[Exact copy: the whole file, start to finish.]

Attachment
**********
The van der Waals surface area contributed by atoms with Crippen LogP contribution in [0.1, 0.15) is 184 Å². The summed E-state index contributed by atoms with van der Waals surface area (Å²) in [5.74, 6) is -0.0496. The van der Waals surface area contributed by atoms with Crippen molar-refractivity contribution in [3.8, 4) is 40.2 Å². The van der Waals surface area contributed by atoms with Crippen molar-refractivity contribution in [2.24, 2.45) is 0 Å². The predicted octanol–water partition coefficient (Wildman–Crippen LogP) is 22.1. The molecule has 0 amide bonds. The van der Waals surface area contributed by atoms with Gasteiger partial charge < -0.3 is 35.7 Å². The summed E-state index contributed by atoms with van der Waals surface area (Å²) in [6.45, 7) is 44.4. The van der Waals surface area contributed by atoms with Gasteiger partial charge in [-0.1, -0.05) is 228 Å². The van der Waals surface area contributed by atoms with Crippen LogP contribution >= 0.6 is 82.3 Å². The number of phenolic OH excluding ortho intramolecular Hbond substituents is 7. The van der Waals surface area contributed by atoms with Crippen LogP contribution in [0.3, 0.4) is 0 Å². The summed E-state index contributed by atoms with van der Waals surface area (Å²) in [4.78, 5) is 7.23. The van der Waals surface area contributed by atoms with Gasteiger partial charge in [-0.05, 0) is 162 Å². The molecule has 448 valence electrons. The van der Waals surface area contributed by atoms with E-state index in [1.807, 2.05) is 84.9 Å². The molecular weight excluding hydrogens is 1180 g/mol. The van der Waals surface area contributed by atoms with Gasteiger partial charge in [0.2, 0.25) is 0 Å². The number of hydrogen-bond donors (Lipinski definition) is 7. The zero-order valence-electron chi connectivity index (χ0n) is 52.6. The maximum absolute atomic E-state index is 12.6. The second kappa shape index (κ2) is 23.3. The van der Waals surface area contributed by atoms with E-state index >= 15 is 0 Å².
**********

The van der Waals surface area contributed by atoms with Crippen LogP contribution in [0.1, 0.15) is 184 Å². The summed E-state index contributed by atoms with van der Waals surface area (Å²) in [5.74, 6) is -0.0496. The van der Waals surface area contributed by atoms with Crippen molar-refractivity contribution in [3.8, 4) is 40.2 Å². The van der Waals surface area contributed by atoms with Crippen molar-refractivity contribution in [2.24, 2.45) is 0 Å². The predicted octanol–water partition coefficient (Wildman–Crippen LogP) is 22.1. The molecule has 0 amide bonds. The van der Waals surface area contributed by atoms with Gasteiger partial charge < -0.3 is 35.7 Å². The summed E-state index contributed by atoms with van der Waals surface area (Å²) in [6.45, 7) is 44.4. The van der Waals surface area contributed by atoms with Gasteiger partial charge in [-0.1, -0.05) is 228 Å². The van der Waals surface area contributed by atoms with Crippen LogP contribution >= 0.6 is 82.3 Å². The number of phenolic OH excluding ortho intramolecular Hbond substituents is 7. The van der Waals surface area contributed by atoms with Crippen LogP contribution in [0.3, 0.4) is 0 Å². The summed E-state index contributed by atoms with van der Waals surface area (Å²) in [4.78, 5) is 7.23. The van der Waals surface area contributed by atoms with Gasteiger partial charge in [-0.05, 0) is 162 Å². The molecule has 448 valence electrons. The van der Waals surface area contributed by atoms with E-state index in [1.807, 2.05) is 84.9 Å². The molecular weight excluding hydrogens is 1180 g/mol. The van der Waals surface area contributed by atoms with Gasteiger partial charge in [0.2, 0.25) is 0 Å². The number of hydrogen-bond donors (Lipinski definition) is 7. The zero-order valence-electron chi connectivity index (χ0n) is 52.6. The maximum absolute atomic E-state index is 12.6. The second kappa shape index (κ2) is 23.3. The van der Waals surface area contributed by atoms with E-state index >= 15 is 0 Å².